Our Tasmanian (brown) trout season has opened with the expectations of a good season ahead.
Here are some of the past season’s action to whet your appetite:
Your guide and a top river brown late last season.
A beautiful brown on the release.
Women are making up more numbers in the art of the fly!
Typical early season flooded lowland waters — nymphing and small wets.
If coming down please check our
Bookings Calendar, as not only pre-Christmas, but post New Year are filling up fast.
Tight lines and good fishing. Roger.
Here’s a brief taste of fly fishing opportunities to lure you in for the 2019 Fly Fishing Championships being held in Tasmania next year.
The date is early December 2019 with a combination of lakes and rivers from a selection of venues yet to be finalized, dependent on water conditions/levels and weather leading up to the start date.
Tasmania is predominantly a wild brown trout fishery with a number of waters, particularly the lakes and lagoons holding rainbows as well.
It is anticipated up to 30 international teams will come on down to test their skills with these wild trout.
Geordie, son, and father Alastair, on far bank, were an interesting and delightful workshop challenge. Geordie had seldom fished, let alone fly fished and Alastair last used a heavy (# 7wt he thought) cane rod back about 25 years ago!
By lunchtime, not only had they caught their first fish each, but wanted to prove their ‘hunter/gatherer’ skills back home by providing next day’s lunch!
This was definitely the ‘hook-up’ triumph of the day. Alastair had sighted this fish feeding in the shallows, stalked it, presented the unweighted ‘Wooley bugger’ right in its path, and as the guide took a photograph — the strike happened.
Alastair brings the same fish above to hand. It was a perfect day for so late in the season — sunny, warm afternoon, light winds and best of all, both anglers tasted success.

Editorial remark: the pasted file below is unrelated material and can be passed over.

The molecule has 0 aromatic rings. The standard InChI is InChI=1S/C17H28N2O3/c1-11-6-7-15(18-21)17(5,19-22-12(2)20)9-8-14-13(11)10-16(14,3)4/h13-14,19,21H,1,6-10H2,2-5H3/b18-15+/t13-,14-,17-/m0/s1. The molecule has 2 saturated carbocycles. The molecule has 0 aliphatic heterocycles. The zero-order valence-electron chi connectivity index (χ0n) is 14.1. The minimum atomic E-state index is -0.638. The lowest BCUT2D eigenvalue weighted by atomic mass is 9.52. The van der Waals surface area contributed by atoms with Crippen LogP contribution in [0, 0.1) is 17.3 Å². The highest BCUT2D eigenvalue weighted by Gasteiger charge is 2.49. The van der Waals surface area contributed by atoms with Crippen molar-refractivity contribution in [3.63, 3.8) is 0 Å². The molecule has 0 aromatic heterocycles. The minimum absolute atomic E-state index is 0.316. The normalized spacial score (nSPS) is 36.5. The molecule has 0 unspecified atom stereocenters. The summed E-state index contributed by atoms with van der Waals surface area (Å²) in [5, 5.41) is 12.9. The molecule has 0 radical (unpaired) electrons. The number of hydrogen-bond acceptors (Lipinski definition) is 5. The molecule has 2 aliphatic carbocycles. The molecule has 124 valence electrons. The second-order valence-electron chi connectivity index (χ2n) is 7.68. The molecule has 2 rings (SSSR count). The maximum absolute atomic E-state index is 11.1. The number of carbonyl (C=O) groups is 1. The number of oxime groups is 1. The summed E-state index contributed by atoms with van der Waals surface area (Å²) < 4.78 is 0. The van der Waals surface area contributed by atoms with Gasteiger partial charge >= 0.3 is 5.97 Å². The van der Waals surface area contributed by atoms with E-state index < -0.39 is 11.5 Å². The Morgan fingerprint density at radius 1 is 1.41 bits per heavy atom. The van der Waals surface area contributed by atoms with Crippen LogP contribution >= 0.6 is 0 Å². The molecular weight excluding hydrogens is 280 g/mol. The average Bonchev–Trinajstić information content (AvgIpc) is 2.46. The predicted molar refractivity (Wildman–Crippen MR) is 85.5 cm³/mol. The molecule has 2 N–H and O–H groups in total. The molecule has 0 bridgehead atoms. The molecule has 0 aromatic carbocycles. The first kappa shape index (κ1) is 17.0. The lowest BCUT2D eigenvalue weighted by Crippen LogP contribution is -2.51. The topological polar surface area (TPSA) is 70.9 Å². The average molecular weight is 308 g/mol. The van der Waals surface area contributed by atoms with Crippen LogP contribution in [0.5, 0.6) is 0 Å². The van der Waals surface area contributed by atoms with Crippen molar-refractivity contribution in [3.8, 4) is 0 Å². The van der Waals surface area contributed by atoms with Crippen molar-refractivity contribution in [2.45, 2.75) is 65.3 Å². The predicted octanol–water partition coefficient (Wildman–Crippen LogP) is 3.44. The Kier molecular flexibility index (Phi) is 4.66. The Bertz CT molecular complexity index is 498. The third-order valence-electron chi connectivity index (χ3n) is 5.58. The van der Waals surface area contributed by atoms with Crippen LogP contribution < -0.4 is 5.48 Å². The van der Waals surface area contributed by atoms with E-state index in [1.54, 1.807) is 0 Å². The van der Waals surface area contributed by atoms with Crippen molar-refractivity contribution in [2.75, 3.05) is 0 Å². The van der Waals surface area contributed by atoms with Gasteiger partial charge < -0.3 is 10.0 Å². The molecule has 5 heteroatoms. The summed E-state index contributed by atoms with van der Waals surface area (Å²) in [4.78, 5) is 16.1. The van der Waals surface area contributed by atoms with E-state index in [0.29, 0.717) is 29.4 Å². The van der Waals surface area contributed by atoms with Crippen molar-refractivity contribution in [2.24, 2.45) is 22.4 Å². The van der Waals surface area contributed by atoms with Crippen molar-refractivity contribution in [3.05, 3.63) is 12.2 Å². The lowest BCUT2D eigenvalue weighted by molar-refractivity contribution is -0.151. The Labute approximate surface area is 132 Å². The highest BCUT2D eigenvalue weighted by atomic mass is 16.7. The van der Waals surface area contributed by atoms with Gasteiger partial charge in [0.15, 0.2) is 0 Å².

A great way to end the 2017/18 season on the water.
Yes you can Theresa! Although the rivers and other brown trout waters are closed, private fisheries such as Currawong Lakes are not.
… not only fish, but also succeed!
Another good quality rainbow is netted.
The day was another beautiful Tasmanian Autumn day, cool start, clearing to a sunny and best of all fish active afternoon.
Lesley and David were our next May beginners.
David could hardly believe it, on the water only minutes after the grass casting session and wham! his first ever (well-conditioned) trout to hand!
Not to be out-done (fished) Lesley returns ‘serve’ with tis beauty … it was kept for dinner.
On another beautiful late Autumn afternoon, Lesley is onto yet another good fish.
This one is heading back to its own home!
Alex and Janet start their fly fishing workshop at Currawong Lakes
Not long after the casting intro Janet has her first ever trout on the fly. … a nice rainbow on a damsel nymph.
Then it’s Alex’s turn, another good rainbow to hand.
Alex had day 2 to himself, not so nice weather, but five to hand and more to the fly made it a great day on the fly.
Jun, a repeat ‘Tagger’, was delighted with his latest river experience.
Little did he, (or guide holding trout) know he would get the best river wild brown for the season!
It certainly gave the 3wt a real workout, but skill and patience was well rewarded.
Copper bead-head nymph early, black spinner & grasshopper dries later all added to a great day.
A delightful late afternoon in Autumn on a Tasmanian stream, doesn’t get much better than this.
On top of that, during this amazing day we were treated to a couple of wedge-tailed eagles teaching their young to hunt, a wild stag tip-toeing across the stream and an osprey eagle drifting by.
Mark’s aim was to get some shore-based lakes experience, this was the first of his successes.
A beautifully conditioned rainbow.
This rainbow was polaroided cruising from the bank and took a damsel fly nymph placed a metre in front of it.
A nice buck heading back ‘home’